Add on to the pile of worries potentially negative economic headwinds, scant funds for training and skills, and the possibility of limitations on available workforce as a result of Brexit, and there are understandable concerns across the sector about where these crucial jobs and skills will come from.

However, for all the wider concerns it is the inadequacy of current training efforts that is identified as the main problem.

"For the most part employers are in two minds about the quality of education and training for the sector," the study states. "On the one hand they are satisfied that current standards reflect current needs (subject to standards being kept up to date). However, they find themselves somewhat dissatisfied with current education and training provision - in contrast with previous research - on the basis of their perception that providers lack up-to-date tuition staff."

As such, TESP is now developing an industry action plan to tackle the issues raised by the study, which it describes as the first of its kind in a decade, and is working to create new careers resources to better promote qualifications and training among young people, and forge closer ties between industry, schools, and further education.

For its part, the government announced plans in the recent Spring Statement to bring forward a £700m package of funding to help small and medium companies invest in apprenticeships, clearly recognising UK's need for more skills to support its industrial strategy and clean growth plans.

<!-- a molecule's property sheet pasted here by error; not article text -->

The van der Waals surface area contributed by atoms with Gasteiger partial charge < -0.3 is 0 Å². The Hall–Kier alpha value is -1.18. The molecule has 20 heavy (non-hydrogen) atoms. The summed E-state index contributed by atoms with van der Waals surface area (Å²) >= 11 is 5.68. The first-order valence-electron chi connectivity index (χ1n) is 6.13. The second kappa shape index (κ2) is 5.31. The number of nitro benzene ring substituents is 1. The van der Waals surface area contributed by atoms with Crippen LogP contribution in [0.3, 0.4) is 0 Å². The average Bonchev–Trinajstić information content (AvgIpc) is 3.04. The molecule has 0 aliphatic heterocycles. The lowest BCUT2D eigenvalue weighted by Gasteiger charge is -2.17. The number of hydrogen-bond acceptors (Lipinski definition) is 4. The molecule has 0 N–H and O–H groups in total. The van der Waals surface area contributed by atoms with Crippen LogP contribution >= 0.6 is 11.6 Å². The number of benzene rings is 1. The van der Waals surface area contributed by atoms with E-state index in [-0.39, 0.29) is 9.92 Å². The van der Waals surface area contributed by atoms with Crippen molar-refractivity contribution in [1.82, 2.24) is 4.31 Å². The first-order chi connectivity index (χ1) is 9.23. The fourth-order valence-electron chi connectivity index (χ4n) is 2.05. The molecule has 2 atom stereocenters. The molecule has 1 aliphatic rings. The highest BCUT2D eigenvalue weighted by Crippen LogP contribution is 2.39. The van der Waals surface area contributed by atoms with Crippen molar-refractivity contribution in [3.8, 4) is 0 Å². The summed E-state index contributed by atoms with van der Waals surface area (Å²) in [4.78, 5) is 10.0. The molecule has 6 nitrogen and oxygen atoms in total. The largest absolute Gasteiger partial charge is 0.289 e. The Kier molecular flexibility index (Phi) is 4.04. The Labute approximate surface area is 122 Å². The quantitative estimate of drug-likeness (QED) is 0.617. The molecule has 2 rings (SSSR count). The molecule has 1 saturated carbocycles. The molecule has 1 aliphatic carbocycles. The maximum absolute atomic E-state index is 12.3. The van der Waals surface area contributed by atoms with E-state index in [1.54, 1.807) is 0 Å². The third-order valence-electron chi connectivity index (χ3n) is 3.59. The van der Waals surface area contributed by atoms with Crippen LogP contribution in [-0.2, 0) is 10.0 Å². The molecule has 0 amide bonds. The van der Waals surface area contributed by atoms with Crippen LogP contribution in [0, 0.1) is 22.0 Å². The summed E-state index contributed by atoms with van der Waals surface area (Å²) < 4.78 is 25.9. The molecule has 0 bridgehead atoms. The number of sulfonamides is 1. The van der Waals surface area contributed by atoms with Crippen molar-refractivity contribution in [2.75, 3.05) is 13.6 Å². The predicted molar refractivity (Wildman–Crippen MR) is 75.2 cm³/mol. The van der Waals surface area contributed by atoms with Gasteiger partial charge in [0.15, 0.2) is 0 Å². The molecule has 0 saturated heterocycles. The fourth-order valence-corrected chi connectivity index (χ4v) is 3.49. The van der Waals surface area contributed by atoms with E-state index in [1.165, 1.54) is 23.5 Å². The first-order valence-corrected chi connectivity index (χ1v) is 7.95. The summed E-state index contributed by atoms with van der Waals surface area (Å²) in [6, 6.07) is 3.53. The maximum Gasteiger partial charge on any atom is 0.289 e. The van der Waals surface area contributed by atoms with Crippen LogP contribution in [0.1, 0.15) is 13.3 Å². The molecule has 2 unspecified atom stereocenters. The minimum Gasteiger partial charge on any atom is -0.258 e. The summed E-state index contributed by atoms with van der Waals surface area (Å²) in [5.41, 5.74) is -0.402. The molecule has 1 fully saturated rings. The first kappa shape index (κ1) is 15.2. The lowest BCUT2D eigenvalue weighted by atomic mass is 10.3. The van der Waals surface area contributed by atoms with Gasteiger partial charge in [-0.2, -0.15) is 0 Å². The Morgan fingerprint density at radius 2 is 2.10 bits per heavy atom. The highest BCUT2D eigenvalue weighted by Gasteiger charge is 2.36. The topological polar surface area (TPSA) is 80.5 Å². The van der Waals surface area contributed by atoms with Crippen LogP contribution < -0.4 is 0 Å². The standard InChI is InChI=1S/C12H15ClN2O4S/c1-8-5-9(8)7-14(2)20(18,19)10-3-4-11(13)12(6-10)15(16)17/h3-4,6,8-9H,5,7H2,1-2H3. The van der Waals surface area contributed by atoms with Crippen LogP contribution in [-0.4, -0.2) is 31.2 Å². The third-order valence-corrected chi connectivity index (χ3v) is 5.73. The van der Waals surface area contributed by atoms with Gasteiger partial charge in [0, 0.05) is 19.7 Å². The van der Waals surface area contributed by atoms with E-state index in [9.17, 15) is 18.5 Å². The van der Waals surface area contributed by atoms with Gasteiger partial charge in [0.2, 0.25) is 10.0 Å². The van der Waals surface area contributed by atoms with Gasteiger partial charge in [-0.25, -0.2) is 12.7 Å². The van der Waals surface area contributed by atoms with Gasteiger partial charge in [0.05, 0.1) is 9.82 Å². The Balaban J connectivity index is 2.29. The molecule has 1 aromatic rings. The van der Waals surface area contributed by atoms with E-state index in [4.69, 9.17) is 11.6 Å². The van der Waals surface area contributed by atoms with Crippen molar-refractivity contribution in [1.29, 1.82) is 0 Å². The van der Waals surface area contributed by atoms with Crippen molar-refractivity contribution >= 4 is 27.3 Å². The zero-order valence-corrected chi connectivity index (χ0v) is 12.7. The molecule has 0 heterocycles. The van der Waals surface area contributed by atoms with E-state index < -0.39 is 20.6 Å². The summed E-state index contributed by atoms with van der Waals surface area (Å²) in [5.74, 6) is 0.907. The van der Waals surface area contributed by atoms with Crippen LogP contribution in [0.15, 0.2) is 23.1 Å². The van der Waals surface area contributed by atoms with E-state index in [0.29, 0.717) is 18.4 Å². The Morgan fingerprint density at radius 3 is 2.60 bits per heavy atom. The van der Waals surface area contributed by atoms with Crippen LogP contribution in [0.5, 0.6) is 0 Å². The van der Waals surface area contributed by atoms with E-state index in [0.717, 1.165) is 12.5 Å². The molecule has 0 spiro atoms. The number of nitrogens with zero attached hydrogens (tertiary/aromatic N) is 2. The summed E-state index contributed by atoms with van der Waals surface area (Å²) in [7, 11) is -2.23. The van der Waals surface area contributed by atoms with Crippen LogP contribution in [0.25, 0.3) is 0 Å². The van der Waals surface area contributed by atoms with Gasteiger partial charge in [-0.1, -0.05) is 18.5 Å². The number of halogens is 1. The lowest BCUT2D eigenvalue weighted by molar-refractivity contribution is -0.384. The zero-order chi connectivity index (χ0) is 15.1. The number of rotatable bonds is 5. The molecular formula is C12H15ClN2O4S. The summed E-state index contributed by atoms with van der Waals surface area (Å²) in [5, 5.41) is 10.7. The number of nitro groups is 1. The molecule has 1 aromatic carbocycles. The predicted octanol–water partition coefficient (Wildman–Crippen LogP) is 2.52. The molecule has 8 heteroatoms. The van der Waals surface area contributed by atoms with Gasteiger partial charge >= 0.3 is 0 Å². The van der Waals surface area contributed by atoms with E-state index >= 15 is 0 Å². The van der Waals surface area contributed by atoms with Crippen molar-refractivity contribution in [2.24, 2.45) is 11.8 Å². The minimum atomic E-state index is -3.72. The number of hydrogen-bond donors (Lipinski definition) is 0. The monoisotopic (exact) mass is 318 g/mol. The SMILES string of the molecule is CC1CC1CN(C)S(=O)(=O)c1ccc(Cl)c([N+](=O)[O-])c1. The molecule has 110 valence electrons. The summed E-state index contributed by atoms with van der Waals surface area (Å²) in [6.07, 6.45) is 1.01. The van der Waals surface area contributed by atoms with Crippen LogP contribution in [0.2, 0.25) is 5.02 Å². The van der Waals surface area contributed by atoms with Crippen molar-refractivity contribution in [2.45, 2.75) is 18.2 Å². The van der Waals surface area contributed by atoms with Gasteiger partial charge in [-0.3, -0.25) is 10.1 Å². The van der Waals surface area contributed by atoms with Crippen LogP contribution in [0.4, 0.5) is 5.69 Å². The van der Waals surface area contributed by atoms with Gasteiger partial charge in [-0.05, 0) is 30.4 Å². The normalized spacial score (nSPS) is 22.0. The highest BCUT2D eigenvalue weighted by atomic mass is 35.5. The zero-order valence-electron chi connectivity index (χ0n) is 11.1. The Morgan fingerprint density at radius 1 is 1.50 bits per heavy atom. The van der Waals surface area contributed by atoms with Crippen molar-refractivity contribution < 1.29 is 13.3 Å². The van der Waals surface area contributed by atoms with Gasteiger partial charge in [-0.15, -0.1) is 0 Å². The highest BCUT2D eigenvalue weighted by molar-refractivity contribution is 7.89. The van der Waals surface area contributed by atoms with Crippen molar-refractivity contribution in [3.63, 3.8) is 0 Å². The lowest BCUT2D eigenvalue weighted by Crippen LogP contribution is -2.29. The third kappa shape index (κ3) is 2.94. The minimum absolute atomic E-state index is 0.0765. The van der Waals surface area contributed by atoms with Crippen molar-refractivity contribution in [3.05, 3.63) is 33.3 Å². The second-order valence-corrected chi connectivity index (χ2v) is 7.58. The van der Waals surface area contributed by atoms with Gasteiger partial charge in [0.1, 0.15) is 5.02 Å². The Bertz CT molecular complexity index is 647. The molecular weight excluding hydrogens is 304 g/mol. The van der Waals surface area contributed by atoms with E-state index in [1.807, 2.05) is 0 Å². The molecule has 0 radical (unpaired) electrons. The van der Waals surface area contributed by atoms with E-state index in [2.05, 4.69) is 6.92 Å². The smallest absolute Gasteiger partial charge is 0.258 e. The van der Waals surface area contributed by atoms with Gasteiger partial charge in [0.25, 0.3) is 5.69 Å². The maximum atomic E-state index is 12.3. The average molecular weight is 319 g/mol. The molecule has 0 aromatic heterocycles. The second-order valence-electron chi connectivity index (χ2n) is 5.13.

In a statement, the Department for Education said its apprenticeship programme was designed to be employer-led "so that business can choose the type and level of training that they require to meet their skills needs". It added that its reforms would help ensure "longer, higher-quality" apprenticeships "with more off-the-job training". 

Ruth Devine, chair of TESP and managing director of contracting firm SJD Electrical, said all organisations in the sector had a crucial part to play in coordinating a response to the challenges highlighted by the study. "Future success will, however, also hinge on the active participation and support of other stakeholders, including government departments and agencies, clients, training providers, other sector bodies and of course individual businesses - especially the small and micro businesses who make up our industry's core," she added.

The low carbon energy transition is often hailed as a boon for jobs - albeit with the caveat of jobs disappearing from fossil fuel industries at the same time - yet those green jobs will only exist if the workforce is properly equipped to seize the opportunities on offer. Without those skills, the much heralded cleaner, cheaper, and more efficient economy of the future may struggle to make it off the drawing board.